“I am a book, buy me now!”
This book title by A. R. Penck could have been the motto for the mumok Art Book Day 2020, which would have been taking place here at mumok. Unfortunately, the artist book fair had to be cancelled this year due to the pandemic. So instead, we have decided to conduct interviews with four protagonists of the Viennese artist book scene. These will be available to read on our blog on four consecutive Thursdays. Even if we cannot substitute the personal encounters, dialogues, discoveries, and much more, we hope to provide a glimpse into the artist book sphere and the diversity in techniques and concepts. See for yourself!
Angling for books
Sarah Bogner and Josef Zekoff, Harpune Verlag, in conversation with Simone Moser
SM: You founded Harpune Verlag (Harpoon Publishers) together in 2010. What compelled you to get into the industry? What is your agenda, and what does the name Harpune stand for?
SB/JZ: We started the business in order to work with other artists. We wanted to form temporary groups of artists, a new group with every book. Like a crew assigned for a long cruise, an Atlantic crossing, or island hopping. The destination is the artist book that we create together. And ultimately, of course, also the idea of a long-term collaboration—once you’ve survived the turbulent sea together, you crew up together again. The name Harpune is also seen in this context. Even though we are called Harpune Verlag, we haven’t left art. To be honest, to this day we don’t operate within the publishing industry—we perhaps brush past it occasionally, but everything we do in fact happens under the general rubric of “art.”
SM: You work and publish a lot with other artists. How did that come about? Does the fact that you are also artists play a role?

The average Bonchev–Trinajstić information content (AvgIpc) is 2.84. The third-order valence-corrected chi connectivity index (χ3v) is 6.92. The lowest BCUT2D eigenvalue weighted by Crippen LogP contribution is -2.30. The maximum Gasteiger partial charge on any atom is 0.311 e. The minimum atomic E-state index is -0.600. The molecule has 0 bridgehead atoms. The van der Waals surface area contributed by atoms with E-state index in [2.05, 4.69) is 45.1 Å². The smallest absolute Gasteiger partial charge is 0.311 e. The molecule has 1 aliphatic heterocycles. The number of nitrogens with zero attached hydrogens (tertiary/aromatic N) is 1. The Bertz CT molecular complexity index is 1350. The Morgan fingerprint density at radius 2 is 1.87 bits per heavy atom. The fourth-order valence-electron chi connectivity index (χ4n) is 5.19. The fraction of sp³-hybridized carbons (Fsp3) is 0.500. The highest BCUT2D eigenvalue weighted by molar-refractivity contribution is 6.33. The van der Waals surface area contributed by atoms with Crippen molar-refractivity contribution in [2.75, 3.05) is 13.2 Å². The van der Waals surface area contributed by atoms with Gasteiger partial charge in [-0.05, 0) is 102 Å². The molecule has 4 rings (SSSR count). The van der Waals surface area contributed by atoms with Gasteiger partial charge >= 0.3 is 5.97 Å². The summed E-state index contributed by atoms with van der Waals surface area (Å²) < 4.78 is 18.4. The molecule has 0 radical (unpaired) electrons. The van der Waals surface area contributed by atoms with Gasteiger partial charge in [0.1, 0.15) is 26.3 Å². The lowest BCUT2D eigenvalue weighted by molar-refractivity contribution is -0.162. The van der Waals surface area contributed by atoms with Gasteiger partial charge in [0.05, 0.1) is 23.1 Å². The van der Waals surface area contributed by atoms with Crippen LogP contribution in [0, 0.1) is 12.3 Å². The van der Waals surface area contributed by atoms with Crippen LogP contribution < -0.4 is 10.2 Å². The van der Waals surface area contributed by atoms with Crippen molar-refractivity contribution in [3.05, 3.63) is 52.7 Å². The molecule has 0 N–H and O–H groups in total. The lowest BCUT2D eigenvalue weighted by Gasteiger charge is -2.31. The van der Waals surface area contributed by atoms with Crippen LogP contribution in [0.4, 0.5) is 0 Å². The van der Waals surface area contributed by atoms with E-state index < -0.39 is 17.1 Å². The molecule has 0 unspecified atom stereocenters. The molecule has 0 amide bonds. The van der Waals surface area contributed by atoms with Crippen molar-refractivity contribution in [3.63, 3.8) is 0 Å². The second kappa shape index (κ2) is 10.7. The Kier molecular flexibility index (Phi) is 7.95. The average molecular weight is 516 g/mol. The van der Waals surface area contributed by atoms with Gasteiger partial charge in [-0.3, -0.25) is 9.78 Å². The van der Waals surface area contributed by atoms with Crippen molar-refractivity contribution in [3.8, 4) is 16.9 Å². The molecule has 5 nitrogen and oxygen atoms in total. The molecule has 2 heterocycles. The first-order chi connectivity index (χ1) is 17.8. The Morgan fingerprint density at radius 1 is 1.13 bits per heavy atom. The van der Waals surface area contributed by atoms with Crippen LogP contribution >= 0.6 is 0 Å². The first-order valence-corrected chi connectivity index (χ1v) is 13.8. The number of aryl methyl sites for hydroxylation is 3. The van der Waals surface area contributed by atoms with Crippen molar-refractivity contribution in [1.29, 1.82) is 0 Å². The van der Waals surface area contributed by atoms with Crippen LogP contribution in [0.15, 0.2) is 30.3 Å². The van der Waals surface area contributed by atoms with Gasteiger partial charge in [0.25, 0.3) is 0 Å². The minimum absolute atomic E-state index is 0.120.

SB/JZ: All our books have collaborative elements. For us it’s always about exchange, moving around on a mutual playing field. The books we make would probably never be published in a “book publisher’s”—they are purely things of art.
SM: Your publishing program is extremely varied: from signed linen-bound one-offs to paperbacks and artzines, from prices on request to really affordable € 10 books. Is there a common thread that runs through your program?
SB/JZ: The common thread is the motivation to find the right profile for each project. The concept for every true artist book is always new; you actually start from scratch each time. It is from there that the most diverse books, objects, and editions are created. Sometimes even first translations, as in our Livre de Peintre Flametti by Tal R and Hugo Ball, which in fact is an original graphic edition of 30 and later went on to be published in English by Wakefield Press in paperback in a huge print run. Even with limited original graphic editions, it is important to us that the content remains accessible, so that’s why there is a paperback or zine version of most of them.
SM: A special feature of Harpune Verlag is that you’re running your own printing workshop with Neue Satz Wien, and you, Sarah, are mastering the old technique of metal typesetting. That sounds like skillful typography between old-fashioned and avant-garde. How does that influence your work?
SB/JZ: IN 2011 I took over an anachronistic letterpress workshop and learned the craft. So we have several large, heavy machines at our disposal. This gives us the opportunity to incorporate, where suitable, various printing and bookbinding techniques into our production. By doing this we can experiment a whole lot and realize things ourselves that would otherwise not be possible.
SM: The series Moby Dick Filet is published every month, one chapter at a time. What’s behind that? Why fillet Herman Melville’s book in so many pieces, and what role does the number 136 play in this?
SB/JZ: Moby Dick Filet is our longest-running and most exciting publishing experiment. We fillet the famous novel on Captain Ahab’s hunt for the white whale into its 136 chapters and publish them as a form of dime novel, but not chronologically. The artists that we invite select a chapter that they then design. The only premise is that the text by Herman Melville appears in some form or other and remains readable. For us, it’s a great way to be able to work together with a great variety of artists. Through this, a connection is also created among the artists—that’s the idea of the artist groups, again, that in fact runs through everything we do.